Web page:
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Copyright 1979 — Bascom Jones

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* Henry H. Fields

Around the turn of the century, in theaters across the country, a slim blue-eyed blond was amassing a personal fortune and making theatrical history, using little more than an impression device and a sound knowledge of human psychology.

Her name was Anna Eva Fay (see Barry H. Wiley's "The Indescribable Phenomenon," MAGICK #231). She was a master of the question-answering act.

The impression board was not new then, and it has been used by many hundreds of performers since, including the brothers Nelson.

The most popular device was that used and sold by Robert Nelson. It looked like a simple clipboard, but contained a concealed sheet of carbon paper that recorded whatever was written on the board.

Dunninger used the clipboard to make possible many of his famous "brain busters." These specially-contrived tests seemed beyond explanation.

The problem with the clipboard was in its great success. It wrought miracles.

And over the years, scores of magicians, unable to duplicate the miracles of the clipboard user, sought to achieve a

Copyright 1979 — Bascom Jones

similar measure of recognition by exposing its secret.

Through newspapers, magazines, and books, the lay public in great numbers was told of the hidden piece of carbon paper.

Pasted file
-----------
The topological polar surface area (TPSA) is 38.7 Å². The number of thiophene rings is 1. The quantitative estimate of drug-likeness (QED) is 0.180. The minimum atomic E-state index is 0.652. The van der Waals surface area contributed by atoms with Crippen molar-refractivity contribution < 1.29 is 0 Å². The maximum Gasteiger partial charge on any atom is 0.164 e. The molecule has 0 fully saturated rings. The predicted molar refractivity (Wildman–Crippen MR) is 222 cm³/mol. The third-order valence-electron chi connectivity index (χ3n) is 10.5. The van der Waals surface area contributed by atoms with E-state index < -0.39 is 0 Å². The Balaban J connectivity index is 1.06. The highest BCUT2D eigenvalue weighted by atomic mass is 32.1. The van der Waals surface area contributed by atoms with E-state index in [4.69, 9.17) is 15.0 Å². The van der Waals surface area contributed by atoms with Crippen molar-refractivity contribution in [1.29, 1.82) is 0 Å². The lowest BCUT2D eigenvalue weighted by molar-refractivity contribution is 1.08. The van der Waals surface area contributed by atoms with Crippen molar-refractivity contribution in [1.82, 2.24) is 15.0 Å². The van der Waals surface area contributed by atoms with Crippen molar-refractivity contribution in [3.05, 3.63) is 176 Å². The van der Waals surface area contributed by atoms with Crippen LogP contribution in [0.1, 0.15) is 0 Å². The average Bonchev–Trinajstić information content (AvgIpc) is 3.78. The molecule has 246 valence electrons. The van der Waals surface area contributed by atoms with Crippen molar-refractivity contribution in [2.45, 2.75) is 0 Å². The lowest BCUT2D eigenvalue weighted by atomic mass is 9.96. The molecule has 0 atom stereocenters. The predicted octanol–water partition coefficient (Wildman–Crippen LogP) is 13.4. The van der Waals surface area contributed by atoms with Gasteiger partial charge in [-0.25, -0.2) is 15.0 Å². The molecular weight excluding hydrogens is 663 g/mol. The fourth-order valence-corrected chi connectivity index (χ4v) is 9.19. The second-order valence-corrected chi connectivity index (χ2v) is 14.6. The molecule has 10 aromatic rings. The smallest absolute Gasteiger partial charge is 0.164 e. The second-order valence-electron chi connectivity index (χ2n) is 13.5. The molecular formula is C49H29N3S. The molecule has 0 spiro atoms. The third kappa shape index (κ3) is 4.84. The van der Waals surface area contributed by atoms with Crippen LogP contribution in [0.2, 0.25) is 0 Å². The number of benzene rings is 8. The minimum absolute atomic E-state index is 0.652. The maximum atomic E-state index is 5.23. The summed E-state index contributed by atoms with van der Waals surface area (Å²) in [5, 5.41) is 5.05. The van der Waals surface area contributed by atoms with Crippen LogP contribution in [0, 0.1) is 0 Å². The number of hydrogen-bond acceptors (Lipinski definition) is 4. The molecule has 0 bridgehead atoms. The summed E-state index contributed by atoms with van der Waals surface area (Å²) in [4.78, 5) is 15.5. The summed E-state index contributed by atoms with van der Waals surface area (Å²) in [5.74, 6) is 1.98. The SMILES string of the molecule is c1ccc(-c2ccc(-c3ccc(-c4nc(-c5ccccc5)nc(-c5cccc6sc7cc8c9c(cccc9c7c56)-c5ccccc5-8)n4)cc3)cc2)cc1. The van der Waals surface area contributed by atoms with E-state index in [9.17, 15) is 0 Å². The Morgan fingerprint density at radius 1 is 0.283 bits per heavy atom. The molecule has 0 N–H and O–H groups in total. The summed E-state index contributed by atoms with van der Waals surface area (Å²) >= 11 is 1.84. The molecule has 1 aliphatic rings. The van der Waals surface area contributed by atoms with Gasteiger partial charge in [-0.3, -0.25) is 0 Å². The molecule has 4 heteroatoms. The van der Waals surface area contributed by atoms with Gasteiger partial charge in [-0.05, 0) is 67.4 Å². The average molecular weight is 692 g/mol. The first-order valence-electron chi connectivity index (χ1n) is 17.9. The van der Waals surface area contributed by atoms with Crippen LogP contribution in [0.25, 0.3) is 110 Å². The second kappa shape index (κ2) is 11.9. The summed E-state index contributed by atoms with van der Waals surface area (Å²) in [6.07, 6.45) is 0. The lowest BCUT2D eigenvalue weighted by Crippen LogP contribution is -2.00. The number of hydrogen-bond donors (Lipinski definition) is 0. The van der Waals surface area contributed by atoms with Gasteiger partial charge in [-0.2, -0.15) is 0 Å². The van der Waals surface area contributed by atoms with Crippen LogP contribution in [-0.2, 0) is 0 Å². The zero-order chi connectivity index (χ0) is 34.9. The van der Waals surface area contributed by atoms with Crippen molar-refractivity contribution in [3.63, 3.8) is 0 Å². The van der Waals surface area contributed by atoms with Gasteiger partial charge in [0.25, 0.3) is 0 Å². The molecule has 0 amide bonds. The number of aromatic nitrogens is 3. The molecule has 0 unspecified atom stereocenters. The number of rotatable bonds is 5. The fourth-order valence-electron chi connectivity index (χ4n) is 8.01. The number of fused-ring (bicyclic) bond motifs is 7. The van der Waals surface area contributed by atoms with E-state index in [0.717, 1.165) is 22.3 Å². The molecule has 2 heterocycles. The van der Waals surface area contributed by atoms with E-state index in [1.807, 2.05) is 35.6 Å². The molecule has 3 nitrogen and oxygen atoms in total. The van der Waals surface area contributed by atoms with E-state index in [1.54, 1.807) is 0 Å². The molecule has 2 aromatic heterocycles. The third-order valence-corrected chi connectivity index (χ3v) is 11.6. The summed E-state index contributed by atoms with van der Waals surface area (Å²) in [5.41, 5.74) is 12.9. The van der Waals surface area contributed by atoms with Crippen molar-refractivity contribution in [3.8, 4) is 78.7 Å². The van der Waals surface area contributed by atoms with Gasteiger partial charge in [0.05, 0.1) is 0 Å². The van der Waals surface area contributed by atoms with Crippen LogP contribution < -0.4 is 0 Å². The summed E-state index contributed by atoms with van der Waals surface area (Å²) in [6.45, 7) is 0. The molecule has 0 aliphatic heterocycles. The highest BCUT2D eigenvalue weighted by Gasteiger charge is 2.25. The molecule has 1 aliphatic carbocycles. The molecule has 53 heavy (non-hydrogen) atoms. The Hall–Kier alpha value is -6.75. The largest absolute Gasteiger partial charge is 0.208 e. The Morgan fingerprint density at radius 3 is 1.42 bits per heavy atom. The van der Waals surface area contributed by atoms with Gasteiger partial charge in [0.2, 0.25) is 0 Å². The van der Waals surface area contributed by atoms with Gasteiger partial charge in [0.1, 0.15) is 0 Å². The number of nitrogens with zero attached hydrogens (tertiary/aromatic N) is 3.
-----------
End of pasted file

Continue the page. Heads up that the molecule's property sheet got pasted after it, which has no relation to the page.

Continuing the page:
And the innocuous wooden clipboard was no longer innocuous. The risk was real that a knowledgeable spectator would actually attempt to peel away the surface covering during its use.

Here, mentailst Henry H. Fields reveals an impression technique and easily-made-up device that will withstand examination, seems above suspicion.

Fields, a graphics designer and artist, notes that the ultimate employment of the materials will depend upon the performing style of the entertainer.

For example, it may be made up as a modern-appearing clipboard, merely by ob-1197 (Cont'd on page 119f

{"Device" - Cont'd taining easy-to-fInd metal clipboard clips and fastening them to the surface.

Fields, on the other hand, believes a formal clipboard to be out of character with his own performing style. Instead, he usch three-inch by five-inch pieces of material, and holds the paper to it with a small Bulldog clip.

The technique works equally well, whatever approach is employed. And size makes no difference.

Dr. Spencer Thornton, In his question-answering act a few years ago, made great use of clipboards for secretly gathering itif orma tion, rhomton constructed his own boards, and used as many as a dozen at a time. The boards relied upon carbon paper to record information.

But each board used by Thornton was from page 1197)

little larger than a playing card. Each was designed to hold but a single question slip,

With the Fields device, this approach, too, Is possible, and diminutive clipboards made from the material would seem a logical prop for a formal act.

The basic material used is a white plastic, of the type known as high-impact styrene. Most plastic-supply outlets stock large, sheets of it in various thicknesses, and will sell smaller pieces.

DOK'T accept Plexiglas, or other types of plastics an outlet may wish to substitute. Insist on high-Impact styrene.

Trim the plastic to the size you wish to use, rounding the corners if you choose and adding a standard clipboard clip. Or simply use a Bulldog clip.

Finally, use a soft cloth and regular (Cont'd on page 1200)

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